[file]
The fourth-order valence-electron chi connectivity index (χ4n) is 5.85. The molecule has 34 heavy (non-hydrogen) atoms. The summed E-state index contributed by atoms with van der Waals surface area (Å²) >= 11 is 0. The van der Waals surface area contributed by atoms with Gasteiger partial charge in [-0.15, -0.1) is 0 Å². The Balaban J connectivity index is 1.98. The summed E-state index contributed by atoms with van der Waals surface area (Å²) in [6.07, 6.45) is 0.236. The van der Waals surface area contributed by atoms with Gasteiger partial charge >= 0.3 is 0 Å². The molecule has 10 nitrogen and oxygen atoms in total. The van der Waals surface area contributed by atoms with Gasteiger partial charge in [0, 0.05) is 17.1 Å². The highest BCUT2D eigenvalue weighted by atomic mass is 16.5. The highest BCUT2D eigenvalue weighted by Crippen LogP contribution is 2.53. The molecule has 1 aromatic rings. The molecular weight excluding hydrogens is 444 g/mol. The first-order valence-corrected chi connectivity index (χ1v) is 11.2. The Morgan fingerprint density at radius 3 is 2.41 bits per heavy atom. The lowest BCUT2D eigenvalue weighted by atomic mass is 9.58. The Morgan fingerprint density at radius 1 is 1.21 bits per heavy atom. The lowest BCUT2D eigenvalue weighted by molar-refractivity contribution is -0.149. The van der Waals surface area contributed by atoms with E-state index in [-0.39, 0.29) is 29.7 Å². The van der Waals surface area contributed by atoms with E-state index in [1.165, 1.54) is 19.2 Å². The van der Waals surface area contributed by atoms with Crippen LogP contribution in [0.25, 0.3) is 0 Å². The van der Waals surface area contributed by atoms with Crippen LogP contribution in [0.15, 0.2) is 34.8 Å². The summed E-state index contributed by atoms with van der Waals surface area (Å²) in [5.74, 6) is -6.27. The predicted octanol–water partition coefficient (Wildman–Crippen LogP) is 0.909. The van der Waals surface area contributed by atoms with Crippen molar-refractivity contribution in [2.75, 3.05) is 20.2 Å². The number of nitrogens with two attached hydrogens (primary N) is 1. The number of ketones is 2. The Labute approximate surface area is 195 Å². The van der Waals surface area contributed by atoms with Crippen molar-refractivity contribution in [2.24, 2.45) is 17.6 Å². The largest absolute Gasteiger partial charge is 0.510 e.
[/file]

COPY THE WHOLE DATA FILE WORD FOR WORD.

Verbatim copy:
The fourth-order valence-electron chi connectivity index (χ4n) is 5.85. The molecule has 34 heavy (non-hydrogen) atoms. The summed E-state index contributed by atoms with van der Waals surface area (Å²) >= 11 is 0. The van der Waals surface area contributed by atoms with Gasteiger partial charge in [-0.15, -0.1) is 0 Å². The Balaban J connectivity index is 1.98. The summed E-state index contributed by atoms with van der Waals surface area (Å²) in [6.07, 6.45) is 0.236. The van der Waals surface area contributed by atoms with Gasteiger partial charge >= 0.3 is 0 Å². The molecule has 10 nitrogen and oxygen atoms in total. The van der Waals surface area contributed by atoms with Gasteiger partial charge in [0, 0.05) is 17.1 Å². The highest BCUT2D eigenvalue weighted by atomic mass is 16.5. The highest BCUT2D eigenvalue weighted by Crippen LogP contribution is 2.53. The molecule has 1 aromatic rings. The molecular weight excluding hydrogens is 444 g/mol. The first-order valence-corrected chi connectivity index (χ1v) is 11.2. The Morgan fingerprint density at radius 3 is 2.41 bits per heavy atom. The lowest BCUT2D eigenvalue weighted by atomic mass is 9.58. The Morgan fingerprint density at radius 1 is 1.21 bits per heavy atom. The lowest BCUT2D eigenvalue weighted by molar-refractivity contribution is -0.149. The van der Waals surface area contributed by atoms with E-state index in [-0.39, 0.29) is 29.7 Å². The van der Waals surface area contributed by atoms with E-state index in [1.165, 1.54) is 19.2 Å². The van der Waals surface area contributed by atoms with Crippen LogP contribution in [0.25, 0.3) is 0 Å². The van der Waals surface area contributed by atoms with Crippen LogP contribution in [0.15, 0.2) is 34.8 Å². The summed E-state index contributed by atoms with van der Waals surface area (Å²) in [5.74, 6) is -6.27. The predicted octanol–water partition coefficient (Wildman–Crippen LogP) is 0.909. The van der Waals surface area contributed by atoms with Crippen molar-refractivity contribution in [2.75, 3.05) is 20.2 Å². The number of nitrogens with two attached hydrogens (primary N) is 1. The number of ketones is 2. The Labute approximate surface area is 195 Å². The van der Waals surface area contributed by atoms with Crippen molar-refractivity contribution in [2.24, 2.45) is 17.6 Å². The largest absolute Gasteiger partial charge is 0.510 e.